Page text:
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Emerald Group Publishing Limited
Copyright © 2013, Emerald Group Publishing Limited
Sensors for Mechatronics
Article Type: Book reviews From: Sensor Review, Volume 33, Issue 2
Paul Regtien1st ed.Elsevier2012322 pp.$99.95ISBN: 9780123914972Web site: http://store.elsevier.com/Sensors-for-Mechatronics/Paul-Regtien/isbn-9780123914972/; www.oldenbourg-verlag.de/en/wissenschaftsverlag/wireless-sensor-networks/9783486707984
Mechatronics is defined as the interdisciplinary integration of mechanical engineering, control theory, computer science, and electronics to manage complexity, uncertainty, and autonomy in engineering systems design. Sensors play a critical role in information processing, and determining the state and the environment in which the system is operating. This information is vital for any control system to operate effectively. Currently available textbooks in the area of mechatronics and/or mechatronics design provide a good overview of the available types of sensors and sensor systems, but they lack in providing the physical insight of these sensors, such as hardware interfacing, and how can these sensors be combined to provide possible configurations for operating in a dynamic environment.
Elsevier Inc., recently published a new book, Sensors for Mechatronics, by Paul Regtien. Dr Regtien is a professor at University of Twente, The Netherlands. His approach to the discussion of sensory instrumentation has a blend of both electrical and mechanical focus that provides valuable resources for selecting/designing actuators for control systems. In a detailed manner, the author reviews the major types of transducers, presents a characterization of the state-of-the-art in sensing technology, and offers a view on current sensor research. Another strong point of the book is that the author is recognized as an expert in this field and has extensive industrial and teaching experience, thus providing a vital source to the students and practitioners in this field.
The book is broadly divided into two parts. Part 1 provides a detailed introduction on the literature, selection of various sensors for mechatronics applications, and sensor fundamentals. It presents information on the physical quantities, sensor classification and uncertainty aspects, including error reduction techniques (sensitivity, linearity, bandwidth).
The second part of the book presents different types of sensors (Chapters 4-9). Particular attention is given to sensors predominantly used in mechatronics and robotics applications. Simple mechanical and electrical sensors are discussed in Chapters 4 and 5, inductive/magnetic sensors are discussed in Chapter 6, optical sensors in Chapter 7, and piezoelectric and acoustic sensors in Chapters 8 and 9. Specific attention is given to the description of various types of sensors, on the basic configuration, interfacing and applications. Sensors of motion, displacement, rotation, acceleration, force, temperature sensors, and ultrasonic sensors, are included. Practical applications with insight on design procedures are clearly described for all the sensor types.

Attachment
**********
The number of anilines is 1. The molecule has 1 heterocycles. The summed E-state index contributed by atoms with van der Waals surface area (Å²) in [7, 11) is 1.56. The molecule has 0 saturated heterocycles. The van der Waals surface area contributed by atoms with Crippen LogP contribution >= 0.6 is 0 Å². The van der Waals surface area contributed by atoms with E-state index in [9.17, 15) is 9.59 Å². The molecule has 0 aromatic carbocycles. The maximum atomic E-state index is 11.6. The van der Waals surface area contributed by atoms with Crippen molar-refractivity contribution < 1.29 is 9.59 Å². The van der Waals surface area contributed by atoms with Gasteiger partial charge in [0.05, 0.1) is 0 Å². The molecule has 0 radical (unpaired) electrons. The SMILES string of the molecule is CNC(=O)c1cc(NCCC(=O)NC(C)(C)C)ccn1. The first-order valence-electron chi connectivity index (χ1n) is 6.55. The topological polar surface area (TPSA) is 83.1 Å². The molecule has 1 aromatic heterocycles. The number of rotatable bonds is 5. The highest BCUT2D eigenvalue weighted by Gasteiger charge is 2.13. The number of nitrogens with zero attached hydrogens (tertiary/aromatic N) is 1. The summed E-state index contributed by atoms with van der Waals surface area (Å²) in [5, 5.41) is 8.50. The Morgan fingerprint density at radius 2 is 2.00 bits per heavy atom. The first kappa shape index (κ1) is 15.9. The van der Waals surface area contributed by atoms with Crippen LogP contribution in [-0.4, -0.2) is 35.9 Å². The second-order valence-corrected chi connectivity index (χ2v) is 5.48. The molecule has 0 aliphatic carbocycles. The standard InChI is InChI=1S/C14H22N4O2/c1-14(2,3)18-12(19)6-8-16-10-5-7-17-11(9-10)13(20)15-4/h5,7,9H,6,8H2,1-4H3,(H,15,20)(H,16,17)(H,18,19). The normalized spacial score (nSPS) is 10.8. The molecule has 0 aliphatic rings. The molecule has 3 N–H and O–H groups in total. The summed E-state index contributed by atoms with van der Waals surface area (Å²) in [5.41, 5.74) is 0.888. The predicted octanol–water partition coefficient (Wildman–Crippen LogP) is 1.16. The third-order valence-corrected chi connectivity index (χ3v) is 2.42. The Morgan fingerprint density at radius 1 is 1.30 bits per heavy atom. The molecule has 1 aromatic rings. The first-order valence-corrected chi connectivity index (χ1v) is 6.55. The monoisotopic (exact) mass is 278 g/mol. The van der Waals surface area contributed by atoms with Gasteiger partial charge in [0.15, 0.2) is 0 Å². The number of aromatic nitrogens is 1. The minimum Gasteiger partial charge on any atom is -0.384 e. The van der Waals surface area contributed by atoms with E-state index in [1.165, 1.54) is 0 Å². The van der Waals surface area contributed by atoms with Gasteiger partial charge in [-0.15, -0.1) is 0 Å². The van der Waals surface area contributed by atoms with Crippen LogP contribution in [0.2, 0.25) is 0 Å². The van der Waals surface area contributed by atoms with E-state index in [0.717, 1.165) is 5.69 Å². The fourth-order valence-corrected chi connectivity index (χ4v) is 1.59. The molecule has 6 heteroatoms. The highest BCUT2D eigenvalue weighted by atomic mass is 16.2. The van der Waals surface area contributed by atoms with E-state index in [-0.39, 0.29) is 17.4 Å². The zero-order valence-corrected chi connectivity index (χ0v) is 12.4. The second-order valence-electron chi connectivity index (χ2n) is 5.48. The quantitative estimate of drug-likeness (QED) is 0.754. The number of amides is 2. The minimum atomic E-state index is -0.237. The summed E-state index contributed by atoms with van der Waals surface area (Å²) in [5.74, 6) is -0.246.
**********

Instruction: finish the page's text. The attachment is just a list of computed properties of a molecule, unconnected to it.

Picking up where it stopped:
This book with the particular focus only on sensors is a much more user-friendly book. Students and practitioners will especially appreciate the book because it gives a detailed analysis on one important aspect of mechatronics systems. This book lacks some important aspects of sensor information processing techniques such as: Kalman Filtering, sensor fault detection procedures, etc. It would be highly beneficial if the book included chapter(s) on sensor combinations, like inertial measurement units (IMU), inertial navigation units (INU), and sensor fusion techniques. It would also be extremely useful to include some of the recent developments in sensors, such as MEMS sensors, polymer sensors and wireless sensor networks.
This new book by Paul Regtien is an excellent book for engineering students majoring in the area of mechatronics systems design as well as practitioners in the area. The book contains numerous informative figures and illustrations of various sensors and sensory systems useful for mechatronics systems design. These illustrations include but are not limited to: classifications, examples, schematics, performance behavior, and interfacing approaches. It is particularly recommended for students in a mechatronics engineering program and also senior design students in the area of aerospace, mechanical and electrical engineering. The book presents clear and precise theory, methodology and practical implementation aspects of sensor applications. Practicing engineers should also find this book a useful guide due to the large number of examples and good design advice.
Sanjay JayaramDepartment of Aerospace & Mechanical Engineering, Saint Louis University, St Louis, Missouri, USA